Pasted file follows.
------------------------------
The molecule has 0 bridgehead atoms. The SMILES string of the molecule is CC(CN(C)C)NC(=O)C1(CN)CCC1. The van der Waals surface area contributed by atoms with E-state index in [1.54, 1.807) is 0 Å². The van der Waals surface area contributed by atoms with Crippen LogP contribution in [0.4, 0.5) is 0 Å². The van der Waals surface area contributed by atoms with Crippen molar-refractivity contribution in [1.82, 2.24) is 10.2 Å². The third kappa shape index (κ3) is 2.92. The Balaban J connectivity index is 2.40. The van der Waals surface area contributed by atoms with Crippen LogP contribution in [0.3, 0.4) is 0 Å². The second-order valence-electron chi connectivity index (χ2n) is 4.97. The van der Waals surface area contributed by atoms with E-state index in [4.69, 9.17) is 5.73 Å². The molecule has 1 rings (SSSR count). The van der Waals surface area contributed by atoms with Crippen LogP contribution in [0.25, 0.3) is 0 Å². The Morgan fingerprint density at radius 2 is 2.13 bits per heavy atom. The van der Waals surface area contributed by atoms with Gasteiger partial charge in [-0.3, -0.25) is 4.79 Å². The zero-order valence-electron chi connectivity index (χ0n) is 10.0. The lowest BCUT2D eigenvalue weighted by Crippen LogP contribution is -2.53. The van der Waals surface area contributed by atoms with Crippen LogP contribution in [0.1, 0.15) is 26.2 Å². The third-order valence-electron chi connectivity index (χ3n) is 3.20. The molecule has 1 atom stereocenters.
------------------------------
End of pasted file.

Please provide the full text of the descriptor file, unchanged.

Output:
The molecule has 0 bridgehead atoms. The SMILES string of the molecule is CC(CN(C)C)NC(=O)C1(CN)CCC1. The van der Waals surface area contributed by atoms with E-state index in [1.54, 1.807) is 0 Å². The van der Waals surface area contributed by atoms with Crippen LogP contribution in [0.4, 0.5) is 0 Å². The van der Waals surface area contributed by atoms with Crippen molar-refractivity contribution in [1.82, 2.24) is 10.2 Å². The third kappa shape index (κ3) is 2.92. The Balaban J connectivity index is 2.40. The van der Waals surface area contributed by atoms with Crippen LogP contribution in [0.3, 0.4) is 0 Å². The second-order valence-electron chi connectivity index (χ2n) is 4.97. The van der Waals surface area contributed by atoms with E-state index in [4.69, 9.17) is 5.73 Å². The molecule has 1 rings (SSSR count). The van der Waals surface area contributed by atoms with Crippen LogP contribution in [0.25, 0.3) is 0 Å². The Morgan fingerprint density at radius 2 is 2.13 bits per heavy atom. The van der Waals surface area contributed by atoms with Gasteiger partial charge in [-0.3, -0.25) is 4.79 Å². The zero-order valence-electron chi connectivity index (χ0n) is 10.0. The lowest BCUT2D eigenvalue weighted by Crippen LogP contribution is -2.53. The van der Waals surface area contributed by atoms with Crippen LogP contribution in [0.1, 0.15) is 26.2 Å². The third-order valence-electron chi connectivity index (χ3n) is 3.20. The molecule has 1 atom stereocenters.